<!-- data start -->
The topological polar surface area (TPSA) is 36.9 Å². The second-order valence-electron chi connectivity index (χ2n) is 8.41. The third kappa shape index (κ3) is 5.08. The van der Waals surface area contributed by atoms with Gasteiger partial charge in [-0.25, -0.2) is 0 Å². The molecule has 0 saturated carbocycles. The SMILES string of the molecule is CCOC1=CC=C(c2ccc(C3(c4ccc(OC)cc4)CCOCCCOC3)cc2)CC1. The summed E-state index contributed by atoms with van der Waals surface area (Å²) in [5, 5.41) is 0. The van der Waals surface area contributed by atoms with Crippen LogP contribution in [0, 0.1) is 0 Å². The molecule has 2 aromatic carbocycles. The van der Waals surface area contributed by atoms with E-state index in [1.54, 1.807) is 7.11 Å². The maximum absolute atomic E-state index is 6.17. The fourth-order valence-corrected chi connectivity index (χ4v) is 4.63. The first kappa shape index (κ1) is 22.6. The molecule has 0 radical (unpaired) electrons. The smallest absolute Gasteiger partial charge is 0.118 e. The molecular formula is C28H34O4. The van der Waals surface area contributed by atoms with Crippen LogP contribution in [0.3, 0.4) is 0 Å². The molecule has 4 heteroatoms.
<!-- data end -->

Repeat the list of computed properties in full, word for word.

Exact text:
The topological polar surface area (TPSA) is 36.9 Å². The second-order valence-electron chi connectivity index (χ2n) is 8.41. The third kappa shape index (κ3) is 5.08. The van der Waals surface area contributed by atoms with Gasteiger partial charge in [-0.25, -0.2) is 0 Å². The molecule has 0 saturated carbocycles. The SMILES string of the molecule is CCOC1=CC=C(c2ccc(C3(c4ccc(OC)cc4)CCOCCCOC3)cc2)CC1. The summed E-state index contributed by atoms with van der Waals surface area (Å²) in [5, 5.41) is 0. The van der Waals surface area contributed by atoms with Crippen LogP contribution in [0, 0.1) is 0 Å². The molecule has 2 aromatic carbocycles. The van der Waals surface area contributed by atoms with E-state index in [1.54, 1.807) is 7.11 Å². The maximum absolute atomic E-state index is 6.17. The fourth-order valence-corrected chi connectivity index (χ4v) is 4.63. The first kappa shape index (κ1) is 22.6. The molecule has 0 radical (unpaired) electrons. The smallest absolute Gasteiger partial charge is 0.118 e. The molecular formula is C28H34O4. The van der Waals surface area contributed by atoms with Crippen LogP contribution in [0.3, 0.4) is 0 Å². The molecule has 4 heteroatoms.